27 July 2022 | Wednesday | News
Image Source : Public Domain
The workshop program included training on the importance of sustainability in manufacturing practices of antibiotics, as well as a presentation of the advancements in pharmaceutical manufacturing technologies. More than 60 experts from the Manufacturing, R&D, Regulatory Affairs, Quality Assurance, and Purchasing departments of leading Indonesian pharmaceutical companies participated in the event.
Antimicrobial Resistance (AMR) is one of the top 10 global health threats as increased AMR makes medicines ineffective. Some of the main contributors to AMR include overprescribing of antibiotics, over-use of antibiotics in livestock and fish farming, as well as unsustainable wastewater management by pharmaceutical manufacturers. Effluents released during antibiotic manufacturing must be properly treated so that the antibiotic residues do not pollute the environment and further strengthen resistant bacteria.
Pramod Kaintura, Head Sales, APAC Region, Centrient Pharmaceuticals, stated, "The beginning of mass production of antibiotics contributed to increased life expectancy and improved quality of life. It is essential to safeguard these medicines before they are rendered ineffective. At Centrient Pharmaceuticals, we believe manufacturers must take the lead by adopting advanced technologies and processes to remove antibiotic residues from pharmaceutical waste. The STEM Workshops are a collaborative platform to share our know-how with industry partners."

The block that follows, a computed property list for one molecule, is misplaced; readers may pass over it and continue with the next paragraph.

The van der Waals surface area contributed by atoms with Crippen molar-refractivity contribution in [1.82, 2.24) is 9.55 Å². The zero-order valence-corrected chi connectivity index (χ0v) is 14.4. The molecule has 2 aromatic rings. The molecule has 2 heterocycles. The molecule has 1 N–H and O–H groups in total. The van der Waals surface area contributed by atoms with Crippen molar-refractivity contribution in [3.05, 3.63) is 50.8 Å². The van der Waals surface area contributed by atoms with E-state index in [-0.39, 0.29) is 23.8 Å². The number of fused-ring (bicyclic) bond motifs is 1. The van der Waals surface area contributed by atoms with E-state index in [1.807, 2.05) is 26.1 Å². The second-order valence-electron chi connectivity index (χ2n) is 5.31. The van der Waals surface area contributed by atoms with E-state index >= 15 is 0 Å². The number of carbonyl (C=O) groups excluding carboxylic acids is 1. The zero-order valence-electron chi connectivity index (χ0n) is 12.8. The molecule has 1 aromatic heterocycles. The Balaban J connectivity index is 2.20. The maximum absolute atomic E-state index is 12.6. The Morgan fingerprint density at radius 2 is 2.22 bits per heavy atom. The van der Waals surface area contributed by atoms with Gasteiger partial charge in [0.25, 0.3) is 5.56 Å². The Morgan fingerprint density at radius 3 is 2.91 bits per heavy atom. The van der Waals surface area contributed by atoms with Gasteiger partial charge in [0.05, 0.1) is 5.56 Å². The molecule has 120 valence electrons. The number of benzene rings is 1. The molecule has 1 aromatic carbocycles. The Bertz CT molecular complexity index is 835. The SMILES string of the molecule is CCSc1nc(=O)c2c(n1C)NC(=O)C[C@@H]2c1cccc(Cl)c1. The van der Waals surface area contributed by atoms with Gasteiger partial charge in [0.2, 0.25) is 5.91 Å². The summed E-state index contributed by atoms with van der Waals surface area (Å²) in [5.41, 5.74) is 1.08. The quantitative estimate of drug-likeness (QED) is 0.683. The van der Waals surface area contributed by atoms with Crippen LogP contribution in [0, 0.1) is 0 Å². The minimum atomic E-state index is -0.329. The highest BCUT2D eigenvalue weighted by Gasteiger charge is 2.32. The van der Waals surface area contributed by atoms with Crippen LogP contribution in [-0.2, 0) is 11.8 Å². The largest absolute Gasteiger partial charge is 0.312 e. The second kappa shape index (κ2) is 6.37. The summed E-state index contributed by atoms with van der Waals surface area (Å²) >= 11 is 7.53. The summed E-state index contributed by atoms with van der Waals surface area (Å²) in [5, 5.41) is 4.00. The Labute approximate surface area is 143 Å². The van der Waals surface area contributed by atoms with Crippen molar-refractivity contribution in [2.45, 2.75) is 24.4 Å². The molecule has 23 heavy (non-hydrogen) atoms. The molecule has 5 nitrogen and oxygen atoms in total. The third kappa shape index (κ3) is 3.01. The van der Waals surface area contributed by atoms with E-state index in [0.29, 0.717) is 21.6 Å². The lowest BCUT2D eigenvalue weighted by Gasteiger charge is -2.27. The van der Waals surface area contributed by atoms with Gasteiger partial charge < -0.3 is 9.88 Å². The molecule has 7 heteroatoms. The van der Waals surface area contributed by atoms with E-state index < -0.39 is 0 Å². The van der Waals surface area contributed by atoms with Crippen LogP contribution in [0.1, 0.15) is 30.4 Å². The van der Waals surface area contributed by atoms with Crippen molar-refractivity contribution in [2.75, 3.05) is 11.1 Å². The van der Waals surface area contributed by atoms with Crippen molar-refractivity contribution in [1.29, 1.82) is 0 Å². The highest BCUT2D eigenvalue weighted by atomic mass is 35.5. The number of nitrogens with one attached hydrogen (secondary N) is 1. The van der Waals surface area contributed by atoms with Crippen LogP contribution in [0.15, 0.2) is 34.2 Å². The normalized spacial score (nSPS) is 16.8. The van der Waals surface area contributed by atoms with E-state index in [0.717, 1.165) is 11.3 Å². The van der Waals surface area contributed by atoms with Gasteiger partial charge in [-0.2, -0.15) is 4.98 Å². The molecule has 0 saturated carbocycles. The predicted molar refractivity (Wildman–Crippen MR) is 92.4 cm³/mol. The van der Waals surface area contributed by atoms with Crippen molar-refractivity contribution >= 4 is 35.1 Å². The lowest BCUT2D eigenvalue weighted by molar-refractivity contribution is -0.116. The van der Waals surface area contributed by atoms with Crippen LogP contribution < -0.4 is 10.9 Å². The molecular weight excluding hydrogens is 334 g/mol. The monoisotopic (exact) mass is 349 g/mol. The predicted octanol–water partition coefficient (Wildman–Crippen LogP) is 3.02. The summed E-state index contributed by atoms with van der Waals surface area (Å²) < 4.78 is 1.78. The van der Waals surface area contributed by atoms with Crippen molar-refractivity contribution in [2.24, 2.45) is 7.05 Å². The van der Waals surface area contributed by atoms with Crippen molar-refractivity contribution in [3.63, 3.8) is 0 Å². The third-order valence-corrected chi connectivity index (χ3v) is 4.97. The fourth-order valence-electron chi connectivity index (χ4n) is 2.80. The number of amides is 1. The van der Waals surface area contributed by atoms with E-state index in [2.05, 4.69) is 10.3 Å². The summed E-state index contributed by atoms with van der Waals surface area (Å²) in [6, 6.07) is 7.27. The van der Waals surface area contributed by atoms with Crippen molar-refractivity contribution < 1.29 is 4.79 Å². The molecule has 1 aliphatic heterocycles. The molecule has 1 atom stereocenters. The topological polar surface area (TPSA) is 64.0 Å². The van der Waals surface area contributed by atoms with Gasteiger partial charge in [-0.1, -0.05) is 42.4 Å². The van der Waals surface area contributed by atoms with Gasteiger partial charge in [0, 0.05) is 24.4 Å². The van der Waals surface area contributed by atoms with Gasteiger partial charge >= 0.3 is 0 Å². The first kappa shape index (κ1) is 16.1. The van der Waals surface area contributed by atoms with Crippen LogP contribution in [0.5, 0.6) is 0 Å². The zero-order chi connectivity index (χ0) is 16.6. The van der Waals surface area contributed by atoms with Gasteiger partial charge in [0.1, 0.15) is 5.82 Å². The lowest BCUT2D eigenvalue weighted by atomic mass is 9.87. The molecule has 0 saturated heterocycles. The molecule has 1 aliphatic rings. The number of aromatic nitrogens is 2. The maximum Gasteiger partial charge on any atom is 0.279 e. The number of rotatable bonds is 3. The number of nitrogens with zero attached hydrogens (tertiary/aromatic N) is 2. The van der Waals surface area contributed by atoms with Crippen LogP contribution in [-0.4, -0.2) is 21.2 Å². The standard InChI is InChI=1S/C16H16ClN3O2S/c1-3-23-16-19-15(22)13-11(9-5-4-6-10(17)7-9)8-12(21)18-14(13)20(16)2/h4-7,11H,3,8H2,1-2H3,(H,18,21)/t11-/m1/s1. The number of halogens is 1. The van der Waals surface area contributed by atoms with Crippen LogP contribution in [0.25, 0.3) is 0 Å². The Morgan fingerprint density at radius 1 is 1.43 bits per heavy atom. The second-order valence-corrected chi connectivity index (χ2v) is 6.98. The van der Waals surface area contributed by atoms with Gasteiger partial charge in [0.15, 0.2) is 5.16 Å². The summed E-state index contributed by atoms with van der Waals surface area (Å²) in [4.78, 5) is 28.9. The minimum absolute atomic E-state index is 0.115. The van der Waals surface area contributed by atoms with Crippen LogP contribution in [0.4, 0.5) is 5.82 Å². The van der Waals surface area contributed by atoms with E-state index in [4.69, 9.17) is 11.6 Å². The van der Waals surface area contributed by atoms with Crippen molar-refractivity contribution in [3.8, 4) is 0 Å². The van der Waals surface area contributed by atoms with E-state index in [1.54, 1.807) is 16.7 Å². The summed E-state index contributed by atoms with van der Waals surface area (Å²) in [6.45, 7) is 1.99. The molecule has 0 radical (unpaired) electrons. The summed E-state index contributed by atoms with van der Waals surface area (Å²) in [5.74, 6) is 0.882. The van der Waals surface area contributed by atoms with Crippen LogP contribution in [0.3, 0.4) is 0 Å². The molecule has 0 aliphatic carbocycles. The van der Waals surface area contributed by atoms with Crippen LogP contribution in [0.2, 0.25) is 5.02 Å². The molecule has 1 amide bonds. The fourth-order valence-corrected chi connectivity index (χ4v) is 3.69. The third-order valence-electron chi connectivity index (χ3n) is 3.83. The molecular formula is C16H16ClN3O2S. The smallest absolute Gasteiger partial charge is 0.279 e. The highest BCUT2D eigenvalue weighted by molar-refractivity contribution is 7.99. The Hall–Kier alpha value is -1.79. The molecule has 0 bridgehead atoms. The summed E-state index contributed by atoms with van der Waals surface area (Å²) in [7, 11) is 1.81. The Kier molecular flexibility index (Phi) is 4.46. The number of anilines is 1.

Over the past years, Indonesia has made advancements in AMR containment by launching several initiatives, like the National Action Plan on AMR (2017-2019). The government also launched several policies to govern antibiotic use and joined the GLASS network to ensure comprehensive reporting of AMR data in the country.
Jonathan Sudharta, Director, PT Menjangan Sakti, stated, "AMR has several drivers across the human, animal, and environmental ecosystem. While the government has announced several initiatives on the human and animal front, more pronounced efforts are needed to curtail the build-up of AMR in the environment. We hope the STEM Workshops catalyze proactive regulatory actions on the environmental front and promote sustainable manufacturing."
While Indonesia's NAP-AMR underlines investment to discover new antibiotics, simultaneous R&D for developing sustainable manufacturing is the need of the hour.
Dr. Anurag S Rathore, Indian Institute of Technology (IIT) - Delhi, stated: "Some academicians have been working to develop innovative technological solutions to ensure the wastewater discharged into the environment has minimum antibiotic residue. Harmonized government and pharmaceutical industry efforts are needed to ensure the adoption of these tech solutions. Given the rapid pace at which the pharmaceutical sector is growing in Indonesia, the training of the industry representatives on sustainable manufacturing and waste management practices through this STEM workshop can help address the issue of AMR."